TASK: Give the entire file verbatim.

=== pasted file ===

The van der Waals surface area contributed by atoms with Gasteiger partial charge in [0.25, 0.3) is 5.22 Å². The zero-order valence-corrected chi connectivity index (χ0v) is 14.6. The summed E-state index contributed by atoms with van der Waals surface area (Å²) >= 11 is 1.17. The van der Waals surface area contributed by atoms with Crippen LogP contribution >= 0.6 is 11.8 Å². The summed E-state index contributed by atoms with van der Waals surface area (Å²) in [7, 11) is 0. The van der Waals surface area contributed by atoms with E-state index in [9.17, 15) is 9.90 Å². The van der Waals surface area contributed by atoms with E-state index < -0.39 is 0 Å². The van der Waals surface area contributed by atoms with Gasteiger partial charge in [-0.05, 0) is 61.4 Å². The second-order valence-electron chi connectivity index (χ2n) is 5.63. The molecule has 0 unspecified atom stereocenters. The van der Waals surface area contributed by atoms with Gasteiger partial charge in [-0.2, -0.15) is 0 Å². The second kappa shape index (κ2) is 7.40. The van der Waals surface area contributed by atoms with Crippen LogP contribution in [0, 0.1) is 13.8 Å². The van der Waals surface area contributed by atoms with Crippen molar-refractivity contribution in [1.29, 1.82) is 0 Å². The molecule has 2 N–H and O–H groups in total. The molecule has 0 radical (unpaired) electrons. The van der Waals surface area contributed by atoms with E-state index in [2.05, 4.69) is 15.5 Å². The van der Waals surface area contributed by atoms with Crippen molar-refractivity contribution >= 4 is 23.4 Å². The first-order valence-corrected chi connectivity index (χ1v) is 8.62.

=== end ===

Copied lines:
The van der Waals surface area contributed by atoms with Gasteiger partial charge in [0.25, 0.3) is 5.22 Å². The zero-order valence-corrected chi connectivity index (χ0v) is 14.6. The summed E-state index contributed by atoms with van der Waals surface area (Å²) >= 11 is 1.17. The van der Waals surface area contributed by atoms with Crippen LogP contribution >= 0.6 is 11.8 Å². The summed E-state index contributed by atoms with van der Waals surface area (Å²) in [7, 11) is 0. The van der Waals surface area contributed by atoms with E-state index in [9.17, 15) is 9.90 Å². The van der Waals surface area contributed by atoms with E-state index < -0.39 is 0 Å². The van der Waals surface area contributed by atoms with Gasteiger partial charge in [-0.05, 0) is 61.4 Å². The second-order valence-electron chi connectivity index (χ2n) is 5.63. The molecule has 0 unspecified atom stereocenters. The van der Waals surface area contributed by atoms with Gasteiger partial charge in [-0.2, -0.15) is 0 Å². The second kappa shape index (κ2) is 7.40. The van der Waals surface area contributed by atoms with Crippen LogP contribution in [0, 0.1) is 13.8 Å². The van der Waals surface area contributed by atoms with Crippen molar-refractivity contribution in [1.29, 1.82) is 0 Å². The molecule has 2 N–H and O–H groups in total. The molecule has 0 radical (unpaired) electrons. The van der Waals surface area contributed by atoms with E-state index in [2.05, 4.69) is 15.5 Å². The van der Waals surface area contributed by atoms with Crippen molar-refractivity contribution >= 4 is 23.4 Å². The first-order valence-corrected chi connectivity index (χ1v) is 8.62.